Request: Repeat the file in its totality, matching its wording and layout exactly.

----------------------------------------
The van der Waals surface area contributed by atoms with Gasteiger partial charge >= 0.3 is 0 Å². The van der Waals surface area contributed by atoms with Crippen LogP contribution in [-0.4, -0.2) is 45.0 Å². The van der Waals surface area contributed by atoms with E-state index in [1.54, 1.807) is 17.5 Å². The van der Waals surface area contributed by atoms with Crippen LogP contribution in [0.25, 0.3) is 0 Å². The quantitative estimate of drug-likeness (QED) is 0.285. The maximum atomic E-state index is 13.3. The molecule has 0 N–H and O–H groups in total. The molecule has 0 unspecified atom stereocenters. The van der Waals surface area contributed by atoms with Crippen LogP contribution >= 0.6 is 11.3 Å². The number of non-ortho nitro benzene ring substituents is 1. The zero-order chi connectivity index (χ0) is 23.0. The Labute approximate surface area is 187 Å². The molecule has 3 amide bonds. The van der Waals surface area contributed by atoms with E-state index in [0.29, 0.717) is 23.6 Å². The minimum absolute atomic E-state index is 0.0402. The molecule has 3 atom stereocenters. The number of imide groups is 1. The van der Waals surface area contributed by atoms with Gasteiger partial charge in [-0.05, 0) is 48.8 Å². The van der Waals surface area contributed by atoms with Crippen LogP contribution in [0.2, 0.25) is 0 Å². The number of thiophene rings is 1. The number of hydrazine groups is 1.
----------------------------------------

The van der Waals surface area contributed by atoms with Gasteiger partial charge >= 0.3 is 0 Å². The van der Waals surface area contributed by atoms with Crippen LogP contribution in [-0.4, -0.2) is 45.0 Å². The van der Waals surface area contributed by atoms with E-state index in [1.54, 1.807) is 17.5 Å². The van der Waals surface area contributed by atoms with Crippen LogP contribution in [0.25, 0.3) is 0 Å². The quantitative estimate of drug-likeness (QED) is 0.285. The maximum atomic E-state index is 13.3. The molecule has 0 N–H and O–H groups in total. The molecule has 0 unspecified atom stereocenters. The van der Waals surface area contributed by atoms with Crippen LogP contribution >= 0.6 is 11.3 Å². The number of non-ortho nitro benzene ring substituents is 1. The zero-order chi connectivity index (χ0) is 23.0. The Labute approximate surface area is 187 Å². The molecule has 3 amide bonds. The van der Waals surface area contributed by atoms with E-state index in [0.29, 0.717) is 23.6 Å². The minimum absolute atomic E-state index is 0.0402. The molecule has 3 atom stereocenters. The number of imide groups is 1. The van der Waals surface area contributed by atoms with Gasteiger partial charge in [-0.05, 0) is 48.8 Å². The van der Waals surface area contributed by atoms with Crippen LogP contribution in [0.2, 0.25) is 0 Å². The number of thiophene rings is 1. The number of hydrazine groups is 1.